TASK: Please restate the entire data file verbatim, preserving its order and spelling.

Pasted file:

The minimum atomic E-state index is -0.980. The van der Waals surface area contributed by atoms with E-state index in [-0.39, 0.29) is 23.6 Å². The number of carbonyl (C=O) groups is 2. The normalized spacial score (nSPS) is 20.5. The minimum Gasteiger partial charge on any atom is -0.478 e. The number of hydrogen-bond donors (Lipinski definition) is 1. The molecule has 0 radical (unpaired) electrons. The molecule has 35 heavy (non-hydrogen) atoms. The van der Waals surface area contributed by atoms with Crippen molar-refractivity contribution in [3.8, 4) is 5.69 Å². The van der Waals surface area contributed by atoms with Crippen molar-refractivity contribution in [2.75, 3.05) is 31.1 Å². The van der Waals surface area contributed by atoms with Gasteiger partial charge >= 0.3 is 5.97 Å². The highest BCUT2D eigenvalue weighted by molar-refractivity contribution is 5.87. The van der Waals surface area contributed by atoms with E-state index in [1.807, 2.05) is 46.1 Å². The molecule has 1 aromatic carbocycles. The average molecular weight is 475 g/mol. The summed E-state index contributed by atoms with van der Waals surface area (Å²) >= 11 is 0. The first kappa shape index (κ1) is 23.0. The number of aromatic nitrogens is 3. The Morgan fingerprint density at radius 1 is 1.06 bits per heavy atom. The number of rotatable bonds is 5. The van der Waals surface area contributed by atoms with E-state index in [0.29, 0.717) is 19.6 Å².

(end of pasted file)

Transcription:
The minimum atomic E-state index is -0.980. The van der Waals surface area contributed by atoms with E-state index in [-0.39, 0.29) is 23.6 Å². The number of carbonyl (C=O) groups is 2. The normalized spacial score (nSPS) is 20.5. The minimum Gasteiger partial charge on any atom is -0.478 e. The number of hydrogen-bond donors (Lipinski definition) is 1. The molecule has 0 radical (unpaired) electrons. The molecule has 35 heavy (non-hydrogen) atoms. The van der Waals surface area contributed by atoms with Crippen molar-refractivity contribution in [3.8, 4) is 5.69 Å². The van der Waals surface area contributed by atoms with Crippen molar-refractivity contribution in [2.75, 3.05) is 31.1 Å². The van der Waals surface area contributed by atoms with Gasteiger partial charge >= 0.3 is 5.97 Å². The highest BCUT2D eigenvalue weighted by molar-refractivity contribution is 5.87. The van der Waals surface area contributed by atoms with E-state index in [1.807, 2.05) is 46.1 Å². The molecule has 1 aromatic carbocycles. The average molecular weight is 475 g/mol. The summed E-state index contributed by atoms with van der Waals surface area (Å²) >= 11 is 0. The first kappa shape index (κ1) is 23.0. The number of aromatic nitrogens is 3. The Morgan fingerprint density at radius 1 is 1.06 bits per heavy atom. The number of rotatable bonds is 5. The van der Waals surface area contributed by atoms with E-state index in [0.29, 0.717) is 19.6 Å².